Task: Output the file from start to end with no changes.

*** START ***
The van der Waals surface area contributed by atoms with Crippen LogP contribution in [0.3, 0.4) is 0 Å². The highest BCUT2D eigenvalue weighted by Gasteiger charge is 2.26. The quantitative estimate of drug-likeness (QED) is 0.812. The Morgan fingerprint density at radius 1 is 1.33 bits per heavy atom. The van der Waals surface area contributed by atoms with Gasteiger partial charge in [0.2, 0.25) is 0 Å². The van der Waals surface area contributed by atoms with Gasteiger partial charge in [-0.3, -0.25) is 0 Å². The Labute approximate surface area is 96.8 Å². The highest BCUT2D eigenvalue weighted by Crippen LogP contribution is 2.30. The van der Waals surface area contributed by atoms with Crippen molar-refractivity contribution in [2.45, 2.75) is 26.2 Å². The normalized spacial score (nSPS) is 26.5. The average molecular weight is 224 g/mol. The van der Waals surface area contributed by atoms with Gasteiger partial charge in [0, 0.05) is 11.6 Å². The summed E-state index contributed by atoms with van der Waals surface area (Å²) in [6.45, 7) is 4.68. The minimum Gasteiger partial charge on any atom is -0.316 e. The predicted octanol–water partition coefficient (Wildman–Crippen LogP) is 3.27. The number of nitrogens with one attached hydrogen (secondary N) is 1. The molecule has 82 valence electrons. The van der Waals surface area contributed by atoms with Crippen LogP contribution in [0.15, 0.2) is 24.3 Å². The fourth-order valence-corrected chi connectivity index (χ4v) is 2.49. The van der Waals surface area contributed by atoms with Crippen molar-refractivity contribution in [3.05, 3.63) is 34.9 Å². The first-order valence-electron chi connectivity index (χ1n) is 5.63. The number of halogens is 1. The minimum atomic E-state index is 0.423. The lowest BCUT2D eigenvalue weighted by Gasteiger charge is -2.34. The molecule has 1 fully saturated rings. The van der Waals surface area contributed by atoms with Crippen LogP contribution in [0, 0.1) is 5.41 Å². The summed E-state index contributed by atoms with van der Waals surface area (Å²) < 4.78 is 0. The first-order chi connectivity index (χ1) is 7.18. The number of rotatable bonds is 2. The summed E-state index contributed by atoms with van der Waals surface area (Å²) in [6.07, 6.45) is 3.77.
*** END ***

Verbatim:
The van der Waals surface area contributed by atoms with Crippen LogP contribution in [0.3, 0.4) is 0 Å². The highest BCUT2D eigenvalue weighted by Gasteiger charge is 2.26. The quantitative estimate of drug-likeness (QED) is 0.812. The Morgan fingerprint density at radius 1 is 1.33 bits per heavy atom. The van der Waals surface area contributed by atoms with Gasteiger partial charge in [0.2, 0.25) is 0 Å². The van der Waals surface area contributed by atoms with Gasteiger partial charge in [-0.3, -0.25) is 0 Å². The Labute approximate surface area is 96.8 Å². The highest BCUT2D eigenvalue weighted by Crippen LogP contribution is 2.30. The van der Waals surface area contributed by atoms with Crippen molar-refractivity contribution in [2.45, 2.75) is 26.2 Å². The normalized spacial score (nSPS) is 26.5. The average molecular weight is 224 g/mol. The van der Waals surface area contributed by atoms with Gasteiger partial charge in [0, 0.05) is 11.6 Å². The summed E-state index contributed by atoms with van der Waals surface area (Å²) in [6.45, 7) is 4.68. The minimum Gasteiger partial charge on any atom is -0.316 e. The predicted octanol–water partition coefficient (Wildman–Crippen LogP) is 3.27. The number of nitrogens with one attached hydrogen (secondary N) is 1. The molecule has 82 valence electrons. The van der Waals surface area contributed by atoms with Crippen LogP contribution in [0.15, 0.2) is 24.3 Å². The fourth-order valence-corrected chi connectivity index (χ4v) is 2.49. The van der Waals surface area contributed by atoms with Crippen molar-refractivity contribution in [3.05, 3.63) is 34.9 Å². The first-order valence-electron chi connectivity index (χ1n) is 5.63. The number of halogens is 1. The minimum atomic E-state index is 0.423. The lowest BCUT2D eigenvalue weighted by Gasteiger charge is -2.34. The molecule has 1 fully saturated rings. The van der Waals surface area contributed by atoms with Crippen LogP contribution in [0, 0.1) is 5.41 Å². The summed E-state index contributed by atoms with van der Waals surface area (Å²) < 4.78 is 0. The first-order chi connectivity index (χ1) is 7.18. The number of rotatable bonds is 2. The summed E-state index contributed by atoms with van der Waals surface area (Å²) in [6.07, 6.45) is 3.77.